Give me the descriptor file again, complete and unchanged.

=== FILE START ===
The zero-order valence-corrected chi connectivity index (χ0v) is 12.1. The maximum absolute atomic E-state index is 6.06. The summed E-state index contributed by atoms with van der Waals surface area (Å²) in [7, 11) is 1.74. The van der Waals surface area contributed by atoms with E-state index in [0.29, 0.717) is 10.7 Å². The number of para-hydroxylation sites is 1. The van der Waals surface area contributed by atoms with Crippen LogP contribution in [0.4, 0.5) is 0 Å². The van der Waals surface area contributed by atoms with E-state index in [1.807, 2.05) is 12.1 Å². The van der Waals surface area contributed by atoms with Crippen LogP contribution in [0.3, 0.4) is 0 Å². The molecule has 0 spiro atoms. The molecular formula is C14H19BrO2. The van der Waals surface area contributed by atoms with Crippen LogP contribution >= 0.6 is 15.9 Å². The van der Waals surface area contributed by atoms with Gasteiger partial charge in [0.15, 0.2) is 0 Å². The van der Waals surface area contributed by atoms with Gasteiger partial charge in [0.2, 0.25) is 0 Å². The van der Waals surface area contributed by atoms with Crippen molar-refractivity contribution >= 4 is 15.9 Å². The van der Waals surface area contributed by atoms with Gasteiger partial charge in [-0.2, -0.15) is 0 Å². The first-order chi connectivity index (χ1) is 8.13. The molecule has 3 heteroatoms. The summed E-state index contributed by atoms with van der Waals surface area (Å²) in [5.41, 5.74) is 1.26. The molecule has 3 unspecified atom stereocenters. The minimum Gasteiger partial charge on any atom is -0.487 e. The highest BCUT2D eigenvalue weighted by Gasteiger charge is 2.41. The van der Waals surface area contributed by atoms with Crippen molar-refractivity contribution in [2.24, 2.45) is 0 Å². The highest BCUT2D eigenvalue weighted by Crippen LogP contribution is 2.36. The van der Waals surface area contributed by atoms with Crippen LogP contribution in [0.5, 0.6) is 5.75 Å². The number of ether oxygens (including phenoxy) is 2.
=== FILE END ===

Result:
The zero-order valence-corrected chi connectivity index (χ0v) is 12.1. The maximum absolute atomic E-state index is 6.06. The summed E-state index contributed by atoms with van der Waals surface area (Å²) in [7, 11) is 1.74. The van der Waals surface area contributed by atoms with E-state index in [0.29, 0.717) is 10.7 Å². The number of para-hydroxylation sites is 1. The van der Waals surface area contributed by atoms with Crippen LogP contribution in [0.4, 0.5) is 0 Å². The van der Waals surface area contributed by atoms with E-state index in [1.807, 2.05) is 12.1 Å². The van der Waals surface area contributed by atoms with Crippen LogP contribution in [0.3, 0.4) is 0 Å². The molecule has 0 spiro atoms. The molecular formula is C14H19BrO2. The van der Waals surface area contributed by atoms with Crippen LogP contribution >= 0.6 is 15.9 Å². The van der Waals surface area contributed by atoms with Gasteiger partial charge in [0.15, 0.2) is 0 Å². The van der Waals surface area contributed by atoms with Gasteiger partial charge in [0.2, 0.25) is 0 Å². The van der Waals surface area contributed by atoms with Crippen molar-refractivity contribution >= 4 is 15.9 Å². The van der Waals surface area contributed by atoms with Gasteiger partial charge in [-0.2, -0.15) is 0 Å². The first-order chi connectivity index (χ1) is 8.13. The molecule has 3 heteroatoms. The summed E-state index contributed by atoms with van der Waals surface area (Å²) in [5.41, 5.74) is 1.26. The molecule has 3 unspecified atom stereocenters. The minimum Gasteiger partial charge on any atom is -0.487 e. The highest BCUT2D eigenvalue weighted by Gasteiger charge is 2.41. The van der Waals surface area contributed by atoms with Crippen molar-refractivity contribution in [2.24, 2.45) is 0 Å². The highest BCUT2D eigenvalue weighted by Crippen LogP contribution is 2.36. The van der Waals surface area contributed by atoms with Crippen LogP contribution in [0.5, 0.6) is 5.75 Å². The number of ether oxygens (including phenoxy) is 2.